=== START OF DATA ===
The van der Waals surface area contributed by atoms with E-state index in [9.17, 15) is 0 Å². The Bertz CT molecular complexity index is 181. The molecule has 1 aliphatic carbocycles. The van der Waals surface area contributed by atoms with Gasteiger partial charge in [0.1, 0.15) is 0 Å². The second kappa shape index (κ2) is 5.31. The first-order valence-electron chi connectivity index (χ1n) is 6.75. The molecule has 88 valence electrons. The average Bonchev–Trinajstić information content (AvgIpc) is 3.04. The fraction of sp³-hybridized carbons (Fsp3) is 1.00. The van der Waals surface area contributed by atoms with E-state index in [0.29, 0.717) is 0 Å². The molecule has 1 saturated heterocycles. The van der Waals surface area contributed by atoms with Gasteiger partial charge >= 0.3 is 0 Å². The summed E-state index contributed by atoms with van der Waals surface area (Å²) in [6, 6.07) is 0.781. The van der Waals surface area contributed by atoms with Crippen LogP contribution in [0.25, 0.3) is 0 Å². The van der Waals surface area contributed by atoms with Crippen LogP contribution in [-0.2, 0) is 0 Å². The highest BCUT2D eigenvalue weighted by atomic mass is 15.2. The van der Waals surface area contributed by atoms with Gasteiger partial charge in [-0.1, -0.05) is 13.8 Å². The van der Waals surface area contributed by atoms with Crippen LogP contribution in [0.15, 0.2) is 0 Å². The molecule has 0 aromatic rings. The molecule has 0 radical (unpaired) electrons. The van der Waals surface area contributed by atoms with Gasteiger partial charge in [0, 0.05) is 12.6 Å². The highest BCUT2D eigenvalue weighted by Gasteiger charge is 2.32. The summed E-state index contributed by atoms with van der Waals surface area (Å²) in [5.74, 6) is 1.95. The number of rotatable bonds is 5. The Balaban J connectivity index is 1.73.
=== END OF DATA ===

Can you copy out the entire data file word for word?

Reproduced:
The van der Waals surface area contributed by atoms with E-state index in [9.17, 15) is 0 Å². The Bertz CT molecular complexity index is 181. The molecule has 1 aliphatic carbocycles. The van der Waals surface area contributed by atoms with Gasteiger partial charge in [0.1, 0.15) is 0 Å². The second kappa shape index (κ2) is 5.31. The first-order valence-electron chi connectivity index (χ1n) is 6.75. The molecule has 88 valence electrons. The average Bonchev–Trinajstić information content (AvgIpc) is 3.04. The fraction of sp³-hybridized carbons (Fsp3) is 1.00. The van der Waals surface area contributed by atoms with E-state index in [0.29, 0.717) is 0 Å². The molecule has 1 saturated heterocycles. The van der Waals surface area contributed by atoms with Gasteiger partial charge >= 0.3 is 0 Å². The summed E-state index contributed by atoms with van der Waals surface area (Å²) in [6, 6.07) is 0.781. The van der Waals surface area contributed by atoms with Crippen LogP contribution in [0.25, 0.3) is 0 Å². The van der Waals surface area contributed by atoms with Crippen LogP contribution in [-0.2, 0) is 0 Å². The highest BCUT2D eigenvalue weighted by atomic mass is 15.2. The van der Waals surface area contributed by atoms with Gasteiger partial charge in [-0.1, -0.05) is 13.8 Å². The van der Waals surface area contributed by atoms with Crippen LogP contribution in [0.15, 0.2) is 0 Å². The molecule has 0 aromatic rings. The molecule has 0 radical (unpaired) electrons. The van der Waals surface area contributed by atoms with Gasteiger partial charge in [0, 0.05) is 12.6 Å². The highest BCUT2D eigenvalue weighted by Gasteiger charge is 2.32. The summed E-state index contributed by atoms with van der Waals surface area (Å²) in [5.74, 6) is 1.95. The number of rotatable bonds is 5. The Balaban J connectivity index is 1.73.